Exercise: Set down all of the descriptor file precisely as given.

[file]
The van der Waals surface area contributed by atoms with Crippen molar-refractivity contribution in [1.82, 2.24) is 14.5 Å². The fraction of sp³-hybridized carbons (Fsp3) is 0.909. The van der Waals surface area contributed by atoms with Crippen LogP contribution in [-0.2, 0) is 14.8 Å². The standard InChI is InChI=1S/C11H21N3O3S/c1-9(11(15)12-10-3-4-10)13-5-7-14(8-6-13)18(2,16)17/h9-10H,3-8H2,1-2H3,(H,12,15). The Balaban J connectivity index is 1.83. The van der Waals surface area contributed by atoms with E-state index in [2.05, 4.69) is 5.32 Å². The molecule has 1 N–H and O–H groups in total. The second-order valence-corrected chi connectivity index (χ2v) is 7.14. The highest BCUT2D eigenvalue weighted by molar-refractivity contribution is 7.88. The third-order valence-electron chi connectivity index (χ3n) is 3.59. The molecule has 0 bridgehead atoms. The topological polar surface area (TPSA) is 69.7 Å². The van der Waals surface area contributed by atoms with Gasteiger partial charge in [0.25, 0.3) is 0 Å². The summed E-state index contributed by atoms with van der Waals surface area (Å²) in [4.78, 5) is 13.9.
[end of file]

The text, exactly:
The van der Waals surface area contributed by atoms with Crippen molar-refractivity contribution in [1.82, 2.24) is 14.5 Å². The fraction of sp³-hybridized carbons (Fsp3) is 0.909. The van der Waals surface area contributed by atoms with Crippen LogP contribution in [-0.2, 0) is 14.8 Å². The standard InChI is InChI=1S/C11H21N3O3S/c1-9(11(15)12-10-3-4-10)13-5-7-14(8-6-13)18(2,16)17/h9-10H,3-8H2,1-2H3,(H,12,15). The Balaban J connectivity index is 1.83. The van der Waals surface area contributed by atoms with E-state index in [2.05, 4.69) is 5.32 Å². The molecule has 1 N–H and O–H groups in total. The second-order valence-corrected chi connectivity index (χ2v) is 7.14. The highest BCUT2D eigenvalue weighted by molar-refractivity contribution is 7.88. The third-order valence-electron chi connectivity index (χ3n) is 3.59. The molecule has 0 bridgehead atoms. The topological polar surface area (TPSA) is 69.7 Å². The van der Waals surface area contributed by atoms with Gasteiger partial charge in [0.25, 0.3) is 0 Å². The summed E-state index contributed by atoms with van der Waals surface area (Å²) in [4.78, 5) is 13.9.